George Schwint, MPCA feedlot engineer, presented results of the two studies. He explained this is an area of the county that is karst susceptible. The Shakopee formation covers a large area of southeast Minnesota. However, 2,000 feedlots are located on the Shakopee formation and about 500 of those have liquid manure storage. The largest risk is a storage structure that is poorly built or unlined. In this case a water tight concrete liner will be over a cohesive soil liner.
The proposed building site has a low to moderate probability of sinkhole formation. The slight depression by the barn site was investigated (July 26). Schwint maintained all agreed it was not a sinkhole.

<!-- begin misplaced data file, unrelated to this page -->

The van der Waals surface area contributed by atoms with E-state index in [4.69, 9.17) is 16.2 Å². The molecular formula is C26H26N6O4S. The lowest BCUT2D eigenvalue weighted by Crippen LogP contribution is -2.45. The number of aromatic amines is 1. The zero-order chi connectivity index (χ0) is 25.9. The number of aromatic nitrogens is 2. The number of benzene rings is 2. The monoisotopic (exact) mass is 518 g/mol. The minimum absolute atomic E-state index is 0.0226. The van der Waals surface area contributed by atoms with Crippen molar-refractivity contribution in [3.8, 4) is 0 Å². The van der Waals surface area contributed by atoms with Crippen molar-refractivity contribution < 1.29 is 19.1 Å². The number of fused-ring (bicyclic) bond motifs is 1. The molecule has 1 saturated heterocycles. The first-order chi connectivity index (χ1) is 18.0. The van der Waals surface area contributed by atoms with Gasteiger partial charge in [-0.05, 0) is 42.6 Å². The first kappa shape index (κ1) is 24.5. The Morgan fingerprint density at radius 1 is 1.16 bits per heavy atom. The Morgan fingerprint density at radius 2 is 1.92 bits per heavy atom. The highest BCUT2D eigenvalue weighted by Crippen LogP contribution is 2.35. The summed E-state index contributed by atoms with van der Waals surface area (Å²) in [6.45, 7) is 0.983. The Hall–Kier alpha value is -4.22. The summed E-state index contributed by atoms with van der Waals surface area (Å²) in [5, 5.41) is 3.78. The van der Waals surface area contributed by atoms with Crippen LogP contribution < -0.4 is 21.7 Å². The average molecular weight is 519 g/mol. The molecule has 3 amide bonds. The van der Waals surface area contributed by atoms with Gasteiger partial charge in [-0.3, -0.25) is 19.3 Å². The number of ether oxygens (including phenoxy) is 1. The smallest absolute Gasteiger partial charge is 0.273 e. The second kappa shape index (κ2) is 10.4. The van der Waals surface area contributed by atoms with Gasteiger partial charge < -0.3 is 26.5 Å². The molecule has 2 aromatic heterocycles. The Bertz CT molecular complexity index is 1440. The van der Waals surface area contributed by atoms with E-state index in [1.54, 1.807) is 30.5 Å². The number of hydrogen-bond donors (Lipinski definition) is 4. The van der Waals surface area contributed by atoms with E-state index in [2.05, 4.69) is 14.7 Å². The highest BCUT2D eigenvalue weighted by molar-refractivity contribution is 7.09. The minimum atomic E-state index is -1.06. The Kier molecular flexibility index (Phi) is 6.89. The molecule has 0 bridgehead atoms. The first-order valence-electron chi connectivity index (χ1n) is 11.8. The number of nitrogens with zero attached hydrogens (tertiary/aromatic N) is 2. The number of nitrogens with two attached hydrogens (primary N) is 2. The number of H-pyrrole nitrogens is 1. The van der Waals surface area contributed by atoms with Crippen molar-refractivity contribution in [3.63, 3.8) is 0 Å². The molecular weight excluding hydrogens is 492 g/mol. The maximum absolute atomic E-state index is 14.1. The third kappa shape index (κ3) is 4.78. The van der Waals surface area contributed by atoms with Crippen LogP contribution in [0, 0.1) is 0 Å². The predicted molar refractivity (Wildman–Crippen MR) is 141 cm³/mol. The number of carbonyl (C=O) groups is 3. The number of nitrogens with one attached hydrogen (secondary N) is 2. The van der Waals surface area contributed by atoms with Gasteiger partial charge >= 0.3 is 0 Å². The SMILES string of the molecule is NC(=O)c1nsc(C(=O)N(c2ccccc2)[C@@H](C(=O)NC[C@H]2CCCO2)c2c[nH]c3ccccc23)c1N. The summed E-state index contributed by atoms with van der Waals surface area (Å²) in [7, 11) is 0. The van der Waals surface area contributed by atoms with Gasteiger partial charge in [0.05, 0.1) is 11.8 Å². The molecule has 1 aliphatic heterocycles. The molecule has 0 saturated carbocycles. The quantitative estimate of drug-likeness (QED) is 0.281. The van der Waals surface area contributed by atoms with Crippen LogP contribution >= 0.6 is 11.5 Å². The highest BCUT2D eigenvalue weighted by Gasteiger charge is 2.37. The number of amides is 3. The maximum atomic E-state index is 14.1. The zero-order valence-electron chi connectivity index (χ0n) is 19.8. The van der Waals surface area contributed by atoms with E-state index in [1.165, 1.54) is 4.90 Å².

The ERI was performed August 22 and 23 under the proposed barn sites. It was later noted that the consultant which did the ERI was hired by the proposer of the project. The ERI provides a subsurface picture showing rock, weathered rock/soil. It should reveal filled sinkholes or features likely to develop into sinkholes.
Schwint noted the storm water pond site was over highly weathered rock. ERI data should show where to locate structures in an area that presents the lowest risk possible.
Schwint said there was no evidence of active sinkhole development and no active karst hazard that should prohibit construction. He added they will look at an alternative location for the storm water pond.